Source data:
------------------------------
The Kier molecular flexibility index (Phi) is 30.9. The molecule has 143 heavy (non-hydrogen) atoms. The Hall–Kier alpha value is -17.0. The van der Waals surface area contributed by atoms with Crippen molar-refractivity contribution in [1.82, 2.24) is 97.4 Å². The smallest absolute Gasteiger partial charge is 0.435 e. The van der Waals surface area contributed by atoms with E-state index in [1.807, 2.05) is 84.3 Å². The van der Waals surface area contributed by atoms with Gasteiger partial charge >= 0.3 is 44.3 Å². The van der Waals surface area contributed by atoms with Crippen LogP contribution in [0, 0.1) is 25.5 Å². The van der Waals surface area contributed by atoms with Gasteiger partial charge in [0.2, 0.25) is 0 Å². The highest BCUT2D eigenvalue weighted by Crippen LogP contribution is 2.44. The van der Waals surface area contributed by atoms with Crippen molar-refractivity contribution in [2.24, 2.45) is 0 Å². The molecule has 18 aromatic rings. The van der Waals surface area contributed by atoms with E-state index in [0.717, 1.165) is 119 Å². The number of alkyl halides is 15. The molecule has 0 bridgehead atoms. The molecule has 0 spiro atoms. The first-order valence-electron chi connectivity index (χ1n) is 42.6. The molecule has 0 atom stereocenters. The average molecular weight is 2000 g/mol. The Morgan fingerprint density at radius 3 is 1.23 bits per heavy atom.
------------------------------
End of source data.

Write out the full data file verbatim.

The Kier molecular flexibility index (Phi) is 30.9. The molecule has 143 heavy (non-hydrogen) atoms. The Hall–Kier alpha value is -17.0. The van der Waals surface area contributed by atoms with Crippen molar-refractivity contribution in [1.82, 2.24) is 97.4 Å². The smallest absolute Gasteiger partial charge is 0.435 e. The van der Waals surface area contributed by atoms with E-state index in [1.807, 2.05) is 84.3 Å². The van der Waals surface area contributed by atoms with Gasteiger partial charge >= 0.3 is 44.3 Å². The van der Waals surface area contributed by atoms with Crippen LogP contribution in [0, 0.1) is 25.5 Å². The van der Waals surface area contributed by atoms with Gasteiger partial charge in [0.2, 0.25) is 0 Å². The highest BCUT2D eigenvalue weighted by Crippen LogP contribution is 2.44. The van der Waals surface area contributed by atoms with Crippen molar-refractivity contribution in [2.24, 2.45) is 0 Å². The molecule has 18 aromatic rings. The van der Waals surface area contributed by atoms with E-state index in [0.717, 1.165) is 119 Å². The number of alkyl halides is 15. The molecule has 0 bridgehead atoms. The molecule has 0 spiro atoms. The first-order valence-electron chi connectivity index (χ1n) is 42.6. The molecule has 0 atom stereocenters. The average molecular weight is 2000 g/mol. The Morgan fingerprint density at radius 3 is 1.23 bits per heavy atom.